Almost a year ago to the day, Jordan wrote a post exploring Billy Hamilton‘s value in our league. To sum his piece up: Hamilton doesn’t have much value because his only offensive skill is stealing bases, and our scoring system does not reward those much (and in fact, penalizes caught stealings more heavily than it rewards the steals themselves).
So the first question then is: why aren’t SBs worth much here?
The short answer to that is, our scoring system uses linear weights, which tries to match how points are awarded to how valuable real life events are. I suggest pausing this post, reading this explanation of linear weights, and then coming back. It does a better job explaining it than I would, and the explanation is already written. So go do that, then come back.
OK, got it?
Now that you’ve read that and understand the philosophy behind our scoring mechanisms, let’s ask this question: what, then, are SBs worth? We do give points for them, so they aren’t worth nothing.
Of hitters with 1,000 plate appearances between 2014 and 2016 (235 qualified hitters), Hamilton ranks 219th in on-base percentage, 192nd in batting average, 217th in home runs, 232nd in slugging percentage, and 234th in wOBA. Objectively speaking, these numbers define Hamilton as one of the worst offensive players in all of baseball over the last three seasons.
Of course, he ranks first of that same group in stolen bases with 171. Dee Gordon comes in second with 152.
These two players are actually very interesting, because Gordon has proven valuable in our scoring while Hamilton has not. It’s not like Gordon has any pop at all. They have very similar infield hit and line drive percentages, but the dramatic difference is a whopping 14.8% disparity in ground ball percentage and fly ball percentage. Basically, by putting the ball on the ground more, Gordon avoids easy outs, gets singles instead, and ratchets up his points totals little by little.
(To be fair to Hamilton, he’s a tremendous defender. I guess ideally defense would be rolled into our scoring, but there’s just not a good way of doing that just yet.)
Anyway, in a category (4×4, 5×5, whatever) league where stolen bases count, Hamilton goes from being one of the worst offensive players in baseball to being a weapon that can singlehandedly win you a category. Current NFBC ADP data has him as the 12th outfielder off the board and the 54th overall player off the board. But we’ve already established that he has only one offensive skill, that that particular offensive skill is not particularly valuable to real life run scoring, and that literally every other component of his offensive profile ranks at or near the bottom of leaderboards over an ample three year period. So you see the flaw here? Like, it’s very, very clear, right?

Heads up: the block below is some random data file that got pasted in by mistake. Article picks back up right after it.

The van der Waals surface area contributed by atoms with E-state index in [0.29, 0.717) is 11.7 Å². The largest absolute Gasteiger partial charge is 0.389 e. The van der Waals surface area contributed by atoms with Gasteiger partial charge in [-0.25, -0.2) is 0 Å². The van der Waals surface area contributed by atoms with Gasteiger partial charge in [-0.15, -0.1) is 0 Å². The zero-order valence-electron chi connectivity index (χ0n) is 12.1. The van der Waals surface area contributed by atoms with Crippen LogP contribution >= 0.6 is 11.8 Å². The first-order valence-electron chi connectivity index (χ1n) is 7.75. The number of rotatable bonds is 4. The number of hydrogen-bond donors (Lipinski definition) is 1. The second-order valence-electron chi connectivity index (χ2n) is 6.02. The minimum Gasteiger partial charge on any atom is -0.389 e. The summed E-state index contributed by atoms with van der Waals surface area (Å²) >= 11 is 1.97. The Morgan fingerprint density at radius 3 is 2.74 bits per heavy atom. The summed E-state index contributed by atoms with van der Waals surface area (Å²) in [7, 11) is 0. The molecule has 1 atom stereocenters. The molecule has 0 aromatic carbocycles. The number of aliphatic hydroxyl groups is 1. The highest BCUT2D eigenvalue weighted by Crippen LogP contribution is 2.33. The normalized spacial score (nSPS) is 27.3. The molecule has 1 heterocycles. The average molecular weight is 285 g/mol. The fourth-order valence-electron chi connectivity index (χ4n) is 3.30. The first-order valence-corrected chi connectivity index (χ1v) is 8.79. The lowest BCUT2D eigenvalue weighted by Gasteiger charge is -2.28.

Through the lens of our league’s scoring, let’s look at Hamilton over the last three years with (top) and without (bottom) stolen bases:
In 2014, Hamilton got caught stealing a bunch of times. Getting caught stealing a base is one of the worst things a baseball player can do on the offensive side of the ball, and so doing it 23 times in a year will wipe away most of the value provided by those successful steals. Even still, he added over 70 points in 2014 from his baserunning abilities. He’s been more efficient in the two seasons since.
Without the steals, Hamilton is just kinda… bad? He would have scored 288.2 points in 2015 and 417.1 points in 2016. Even with the steals, he’s not worth much. But in 2015 he gained 118.5 points from steals and in 2016 his totals were bumped up by 122. That’s a lot! His steals are essentially adding almost six per week to his totals. It seems small, but in 2016, the difference between being worth 418.1 points and 539.1 points might be rosterability. The former might not even warrant a spot. The latter seems like a useful bench piece.
The other problem with Hamilton specifically is that, because he’s such a horrible hitter, he lends himself to being used as a pinch runner. This means that he likely isn’t in the Reds’ lineup on a particular day, thus he’s not in your fantasy lineup that day, and maybe he pinch runs and steals a base or two. So he’s accruing those points, but your team isn’t. That matters.
But this isn’t about Hamilton. It’s about stolen bases. So let’s look at a couple guys near the top of the SB leaderboard in 2016…
Last year, Jonathan Villar led baseball with 62 stolen bases. But of qualified hitters, he also ranked 23rd in OBP and 42nd in wOBA. So SBs aside, he had quite a good season hitting the baseball. With SB and CS included, he scored 1,042.2 points last year. Without them, he scored 941.2. But while he led the league in steals, he also led the league in times caught stealing, so he sort of cannibalized some of the value of his stolen bases. Still though, what he did on the base paths added more than 100 points to his total. That’s significant.
One of the most efficient base stealers last year was, surprisingly, Paul Goldschmidt. He swiped 32 bags and only got caught 5 times. With those factored in, he amassed 1,197.1 points and without them he would’ve accrued 65 fewer. So that’s 6.5 points per week which, again, is quite a lot even if it doesn’t seem like much.
My take away from this is that stolen bases actually are valuable in our league, but the offensive profile that goes with them must be sound. It’s not really a new revelation, rather confirmation of an existing one. Being fast and fast alone does not (and I’d argue should not) morph you into a valuable player, but being a quality hitter that is also fast can provide a nice opportunity to grab some extra points along the way.